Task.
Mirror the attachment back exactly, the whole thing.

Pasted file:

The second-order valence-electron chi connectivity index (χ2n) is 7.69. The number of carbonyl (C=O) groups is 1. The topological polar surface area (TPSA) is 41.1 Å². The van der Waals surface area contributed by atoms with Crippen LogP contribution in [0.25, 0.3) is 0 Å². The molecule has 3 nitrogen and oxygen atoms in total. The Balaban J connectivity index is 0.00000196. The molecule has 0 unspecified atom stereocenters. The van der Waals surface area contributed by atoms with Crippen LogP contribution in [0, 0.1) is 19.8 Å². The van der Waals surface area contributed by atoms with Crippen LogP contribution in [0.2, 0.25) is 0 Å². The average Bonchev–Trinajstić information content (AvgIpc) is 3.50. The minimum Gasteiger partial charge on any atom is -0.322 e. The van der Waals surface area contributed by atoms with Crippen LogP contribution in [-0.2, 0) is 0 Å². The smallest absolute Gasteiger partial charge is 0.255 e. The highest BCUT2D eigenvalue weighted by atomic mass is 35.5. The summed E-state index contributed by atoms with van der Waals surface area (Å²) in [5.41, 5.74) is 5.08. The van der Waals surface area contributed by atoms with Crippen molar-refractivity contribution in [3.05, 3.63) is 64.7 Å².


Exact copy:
The second-order valence-electron chi connectivity index (χ2n) is 7.69. The number of carbonyl (C=O) groups is 1. The topological polar surface area (TPSA) is 41.1 Å². The van der Waals surface area contributed by atoms with Crippen LogP contribution in [0.25, 0.3) is 0 Å². The molecule has 3 nitrogen and oxygen atoms in total. The Balaban J connectivity index is 0.00000196. The molecule has 0 unspecified atom stereocenters. The van der Waals surface area contributed by atoms with Crippen LogP contribution in [0, 0.1) is 19.8 Å². The van der Waals surface area contributed by atoms with Crippen LogP contribution in [0.2, 0.25) is 0 Å². The average Bonchev–Trinajstić information content (AvgIpc) is 3.50. The minimum Gasteiger partial charge on any atom is -0.322 e. The van der Waals surface area contributed by atoms with Crippen LogP contribution in [-0.2, 0) is 0 Å². The smallest absolute Gasteiger partial charge is 0.255 e. The highest BCUT2D eigenvalue weighted by atomic mass is 35.5. The summed E-state index contributed by atoms with van der Waals surface area (Å²) in [5.41, 5.74) is 5.08. The van der Waals surface area contributed by atoms with Crippen molar-refractivity contribution in [3.05, 3.63) is 64.7 Å².